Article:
Weger and boxes

Outstanding Women in Tech

UC Office of the President recognizes UC Santa Barbara IT staff member

Women's History Month provides an opportunity to recognize women on campus who excel in STEM fields, which are traditionally male dominated. It’s only historical trends that have prevented disciplines like information technology from having a full diversity of faces.

The UC Women in Technology committee annually asks each campus to select one female IT staff member to receive recognition for their contributions. This year, the Office of the Chief Information Officer chose to recognize Anne Weger, an advanced application support engineer for Kronos, the university’s timekeeping system.

“I was surprised, honored and humbled to be nominated for this recognition,” Weger said.

Between the wildly unanticipated Kronos outage in December to the service’s time clock upgrade, Weger’s work has impacted the entire campus community. “If you got paid during the months of the outage, you can thank Anne for making that happen,” said Manny Cintron, Director of Application & Technology Services. “There were a lot of people that helped during that time, but Anne carried most of the weight.” 

When Kronos was disabled by a cyber attack and experienced a month-long outage, Weger led the effort to keep faculty and staff paid. “Anne provided direction, expertise and a considerable number of working hours to keep UCSB afloat,” said Cintron. “She helped carry our technical payroll needs for over 32 days due to the Kronos outage.”

“No one expected an outage of our Kronos application to last more than 24 hours,” Weger said, “and coming up with immediate response solutions and longer-term plans that would last the duration was critical.”

For anyone else, it might have been a frenetic scramble to ensure the quality of payroll information, communicate with stakeholders and coordinate a variety of other tasks. But Weger’s coworkers say she brings a calmness to all her projects, planned and unplanned alike. “We did not have a documented plan for this type of significant outage,” she recalled, “and I went into autopilot, pulling on my previous work experience.”

Weger’s experience and knowledge has been invaluable across a diverse set of projects beyond Kronos. She has also played a key role in UCPath projects and business process changes impacting leave administration, interfaces and data repositories. Weger makes herself available to answer questions and assist in the analysis of system or process change impacts. Her dedication ensures the right things are done in the best way possible.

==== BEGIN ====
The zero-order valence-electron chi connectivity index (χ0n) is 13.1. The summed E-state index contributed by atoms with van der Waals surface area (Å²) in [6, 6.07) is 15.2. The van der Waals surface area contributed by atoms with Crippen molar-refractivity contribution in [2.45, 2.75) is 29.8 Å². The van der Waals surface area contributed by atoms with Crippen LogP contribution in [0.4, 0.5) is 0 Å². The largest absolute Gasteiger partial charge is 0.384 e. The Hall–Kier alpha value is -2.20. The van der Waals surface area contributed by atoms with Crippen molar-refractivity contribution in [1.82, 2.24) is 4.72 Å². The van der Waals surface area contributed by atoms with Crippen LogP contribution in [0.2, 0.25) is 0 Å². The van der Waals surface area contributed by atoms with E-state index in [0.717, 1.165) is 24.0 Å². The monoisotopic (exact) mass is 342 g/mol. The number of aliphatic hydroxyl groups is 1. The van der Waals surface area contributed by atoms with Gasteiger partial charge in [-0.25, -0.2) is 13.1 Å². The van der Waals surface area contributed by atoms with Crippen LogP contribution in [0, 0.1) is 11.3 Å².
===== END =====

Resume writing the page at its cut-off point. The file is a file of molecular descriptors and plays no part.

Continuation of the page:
Altogether, six UCSB IT professionals were nominated for this honor. With such talent on campus, the Office of the CIO was challenged to select a single employee for the UCOP recognition, according to Shea Lovan, UCSB’s interim chief information officer (CIO).

“UC Santa Barbara benefits greatly from the diversity of perspectives and skills in our IT community,” Lovan said. “The women nominated for this year's award are some of the best technologists at UCSB making important contributions every day.”

Elda Schaffield, in Student Information Systems & Technology, plays a major role in integrating the unit’s web presence with the Drupal system. She has helped to convert 20 websites, establishing a proper developer workflow and setting higher standards for managing websites.

Diane Soini, in Letters and Sciences IT, has worked hard supporting the university’s online learning platform, GauchoSpace. Her efforts were crucial during the stay-at-home order, when classes were remote.

Jennifer Mehl and Libby Whitt, in Network & Security Services, have kept busy maintaining the university’s firewall. Mehl and Whitt bring an intricate knowledge of network and firewall security and keep abreast of the latest cybersecurity threats to campus.

Alina Gutierrez has been key to the continued success of the Kavli Institute for Theoretical Physics (KITP) throughout the pandemic. She expanded the reach of KITP Online Talks by cross-posting to the institute’s YouTube account, and designed a custom system to facilitate live collaboration between the 2,000 virtual and in-person scientists participating in KITP activities each year.

The six nominees are representative of — and a testament to — the many women across the campus, across the UC system and nationwide making important contributions to IT and other STEM fields.

Share this article